Haeckel's elitist worldview extended beyond the realm of biology. He was also "a prophet of the national and racial regeneration of Germany" and exponent of an "intensely mystical and romantic nationalism," as well as "a direct ancestor" of Nazi eugenics. Monism, which Steiner for a time vigorously defended, rejected "Western rationalism, humanism, and cosmopolitanism," and was "opposed to any fundamental social change. What was needed for Germany, it argued categorically, was a far-reaching cultural and not a social revolution." This attitude was to become a hallmark of anthroposophy.
In the heady turn-of-the-century atmosphere, Steiner flirted for a while with left politics, and even shared a podium with revolutionary socialist Rosa Luxemburg at a workers' meeting in 1902. But Steiner consistently rejected any materialist or social analysis of capitalist society in favor of "looking into the soul" of fellow humans to divine the roots of the modern malaise. This facile approach to social reality was to reach fruition in his mature political vision, elaborated during the first world war. Steiner's response to the war was determined by the final, decisive component in his intellectual temperament: chauvinist nationalism.
Steiner was by his own account "enthusiastically active" in pan-German nationalist movements in Vienna at the end of the nineteenth century. He saw world war one as part of an international "conspiracy against German spiritual life." In Steiner's preferred explanation, it wasn't imperialist rivalry among colonial powers or fanatical nationalism or unbounded militarism or the competition for markets which caused the war, but British freemasons and their striving for world domination. Steiner was a personal acquaintance of General Helmuth von Moltke, chief of staff of the German high command; after Moltke's death in 1916 Steiner claimed to be in contact with his spirit and channeled the general's views on the war from the nether world. After the war Steiner had high praise for "German militarism" (his own term), and continued to rail against France, French culture, and the French language in rhetoric which matched that of Mein Kampf. In the 1990's anthroposophists were still defending Steiner's jingoist nonsense, insisting that Germany bore no responsibility for world war one and was a victim of the "West."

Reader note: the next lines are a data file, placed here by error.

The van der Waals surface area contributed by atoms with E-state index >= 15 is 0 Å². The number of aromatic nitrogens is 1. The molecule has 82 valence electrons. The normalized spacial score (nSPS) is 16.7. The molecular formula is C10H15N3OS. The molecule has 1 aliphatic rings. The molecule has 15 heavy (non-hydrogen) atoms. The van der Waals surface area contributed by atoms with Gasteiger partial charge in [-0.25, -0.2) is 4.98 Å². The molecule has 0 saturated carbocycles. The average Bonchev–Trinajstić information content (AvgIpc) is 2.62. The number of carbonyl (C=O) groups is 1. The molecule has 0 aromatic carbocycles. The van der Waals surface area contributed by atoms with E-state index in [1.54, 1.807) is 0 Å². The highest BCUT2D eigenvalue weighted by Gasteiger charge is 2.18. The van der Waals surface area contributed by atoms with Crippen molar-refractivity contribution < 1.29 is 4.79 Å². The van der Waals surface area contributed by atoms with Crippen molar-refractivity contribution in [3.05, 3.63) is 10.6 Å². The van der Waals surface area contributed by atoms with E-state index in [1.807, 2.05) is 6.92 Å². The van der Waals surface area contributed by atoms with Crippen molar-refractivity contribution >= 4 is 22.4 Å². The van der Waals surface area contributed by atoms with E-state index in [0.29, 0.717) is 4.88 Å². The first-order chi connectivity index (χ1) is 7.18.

In the midst of the war's senseless savagery, Steiner used his military and industrial connections to try to persuade German and Austrian elites of a new social theory of his, which he hoped to see imposed on conquered territories in Eastern Europe. Unfortunately for Steiner's plans, Germany and Austria-Hungary lost the war, and his dream went unrealized. But the new doctrine he had begun preaching serves to this day as the social vision of anthroposophy. Conceived as an alternative to both Woodrow Wilson's self-determination program and the bolshevik revolution, Steiner gave this theory the unwieldy name "the tripartite structuring of the social organism" (Dreigliederung des sozialen Organismus, often referred to in English-language anthroposophist literature as "the threefold commonwealth", a phrase which obscures Steiner's biologistic view of the social realm as an actual organism). The three branches of this scheme, which resembles Mussolini's corporatist model, are the state (political, military, and police functions), the economy, and the cultural sphere. This last sphere encompasses "all judicial, educational, intellectual and spiritual matters," which are to be administered by "corporations," with individuals free to choose their school, church, court, etc.
Anthroposophists consider this threefold structure to be "naturally ordained." Its central axiom is that the modern integration of politics, economy and culture into an ostensibly democratic framework must falter because, according to Steiner, neither the economy nor cultural life can or should be structured democratically. The cultural sphere, which Steiner defined very broadly, is a realm of individual achievement where the most talented and capable should predominate. And the economy must never be subject to democratic public control because it would then collapse. Steiner's economic and political naiveté are encapsulated in his claim that capitalism "will become a legitimate capitalism if it is spiritualized."
In the aftermath of the bloody world war, at the very moment of the greatest upheavals in history against the violence, misery, and exploitation of capitalism, Steiner emerged as an ardent defender of private profit, the concentration of property and wealth, and the unfettered market. Arguing vehemently against any effort to replace anti-social institutions with humane ones, Steiner proposed adapting his "threefold commonwealth" to the existing system of class domination. He could scarcely deny that the coarse economic despotism of his day was enormously damaging to human lives, but insisted that "private capitalism as such is not the cause of the damage":
"The fact that individual people or groups of people administer huge masses of capital is not what makes life anti-social, but rather the fact that these people or groups exploit the products of their administrative labor in an anti-social manner. [ . . . ] If management by capable individuals were replaced with management by the whole community, the productivity of management would be undermined. Free initiative, individual capabilities and willingness to work can not be fully realized within such a community. [ . . .] The attempt to structure economic life in a social manner destroys productivity."